I don’t think we’re really that different from other couples except that our dream is a little more far fetched.  One half of a couple is usually more of a risk-taker, imaginative, artistic, creative and focused on the future; and the other is more grounded, cautious, sensible, realistic, and focused on the here and now.  The dreamer and the fuel.

So if you’re the dreamer, the fuel, or if you’re a dreamer looking for the fuel (or vise versa)I’ve got a few tips…

  • It’s not a competition.  One role is NOT more important than the other.  Its easy to get side tracked and become so focused on my role that I feel more important; but in reality, without the dreamer, I’m just gasoline without a car.
  • Some people won’t get it.  I’ve found that no matter how successful my husband is there are always people who choose to see the negative side.  Some will be true haters, some will be indifferent, and some are really trying to help – but they just don’t get it.  My advice is to recognize it, choose not to judge them, and realize that this dream is not for everyone – so everyone doesn’t have to approve.
  • Stay true to the dream.  When we moved to Nashville, we really just wanted to live in a place where my husband could write songs, play music, make connections, and further his music career.  This doesn’t mean that he must be on TV or playing with a multi-platinum recording artist.  Those things are nice and if they come, they come, but our dream must never be driven by such.
  • Sometimes, the dream is delayed.  Pete Wilson says, “Just because your dream is delayed doesn’t mean it’s denied”.  This has brought me so much peace over the years.  There have been so many times that we had to put all or parts of the dream on hold – finances, children, bands fell apart, deals fell through, promises were broken, marriage struggles, etc. – but the dream remains.  Delays are sometimes necessary to prepare you for the next step.  Warning:  this is sometimes harder on the fuel because we focus on the here and now.  Cherish this time, lean in, believe, learn and refocus.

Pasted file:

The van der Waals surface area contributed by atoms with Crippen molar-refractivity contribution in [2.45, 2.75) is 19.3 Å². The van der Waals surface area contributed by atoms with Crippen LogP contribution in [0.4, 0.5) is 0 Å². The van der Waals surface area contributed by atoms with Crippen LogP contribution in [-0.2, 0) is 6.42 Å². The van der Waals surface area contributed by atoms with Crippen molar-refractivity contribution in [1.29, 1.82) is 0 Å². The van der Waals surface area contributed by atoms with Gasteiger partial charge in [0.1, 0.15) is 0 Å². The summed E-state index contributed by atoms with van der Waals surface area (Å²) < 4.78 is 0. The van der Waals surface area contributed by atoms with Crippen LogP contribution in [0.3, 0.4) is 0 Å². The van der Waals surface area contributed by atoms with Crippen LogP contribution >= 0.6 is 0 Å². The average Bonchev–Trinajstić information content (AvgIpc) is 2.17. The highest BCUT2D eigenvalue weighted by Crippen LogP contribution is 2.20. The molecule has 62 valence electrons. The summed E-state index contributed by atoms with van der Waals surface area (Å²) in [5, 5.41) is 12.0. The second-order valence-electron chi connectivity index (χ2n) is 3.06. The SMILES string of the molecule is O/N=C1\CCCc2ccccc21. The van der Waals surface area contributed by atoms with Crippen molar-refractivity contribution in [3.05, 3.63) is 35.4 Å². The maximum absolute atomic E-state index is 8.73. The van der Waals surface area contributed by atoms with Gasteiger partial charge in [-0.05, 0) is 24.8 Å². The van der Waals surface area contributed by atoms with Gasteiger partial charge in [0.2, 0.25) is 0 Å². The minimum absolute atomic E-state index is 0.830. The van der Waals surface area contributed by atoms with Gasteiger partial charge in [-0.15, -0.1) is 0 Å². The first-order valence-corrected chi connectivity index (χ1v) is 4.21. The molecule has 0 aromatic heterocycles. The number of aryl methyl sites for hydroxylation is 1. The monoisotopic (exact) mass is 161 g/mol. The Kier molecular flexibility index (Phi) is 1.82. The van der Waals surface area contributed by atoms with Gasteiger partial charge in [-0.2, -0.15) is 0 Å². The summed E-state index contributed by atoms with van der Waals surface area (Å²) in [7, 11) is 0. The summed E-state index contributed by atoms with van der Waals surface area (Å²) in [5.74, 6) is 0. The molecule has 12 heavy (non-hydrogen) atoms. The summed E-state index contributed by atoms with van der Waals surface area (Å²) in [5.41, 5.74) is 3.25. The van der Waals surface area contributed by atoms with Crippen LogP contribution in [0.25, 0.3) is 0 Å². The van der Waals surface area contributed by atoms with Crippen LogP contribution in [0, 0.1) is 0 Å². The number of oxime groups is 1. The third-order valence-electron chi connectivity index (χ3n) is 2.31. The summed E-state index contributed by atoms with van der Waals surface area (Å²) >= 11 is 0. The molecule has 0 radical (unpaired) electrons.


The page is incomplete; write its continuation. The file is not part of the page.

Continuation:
• Stay flexible.  Uh, I hate that word.  Its the opposite of planning.  Remember when I said that a musician wasn’t in the plan?  Well, there will be so many twists and turns in your journey.  If you’re staying true to the dream, those twists and turns are necessary, so just go with it.  You’re not in control anyway – oh, how I could spend a whole blog post on this and I probably will.  Trust in the one who gave you the dream (and I don’t mean my husband), let go, and enjoy the ride.
  • Find ways to remember.  When the days get really long and hard I try to find ways to remember what we have gone through.  I don’t mean that you should have a pity party – I mean rejoice in what you’ve overcome.  Remember when and how far you have come – find a picture, a quote, a bible verse, a tattoo (oh my) and keep it close.
  • And Finally…Hold on tight to the encouragers.  Sometimes, when chasing a dream, it feels dark and lonely – when you feel this way, call, text, reach out to those on your team.  They get it and will give you the encouragement you need.

So, happy wedding and Nashville anniversary to me – the fuel – and to my husband – the dreamer.  May we dream, fuel and repeat – for better, for worse, for richer, for poorer, in sickness and in health, to love and to cherish, till death do us part.

Mary Ann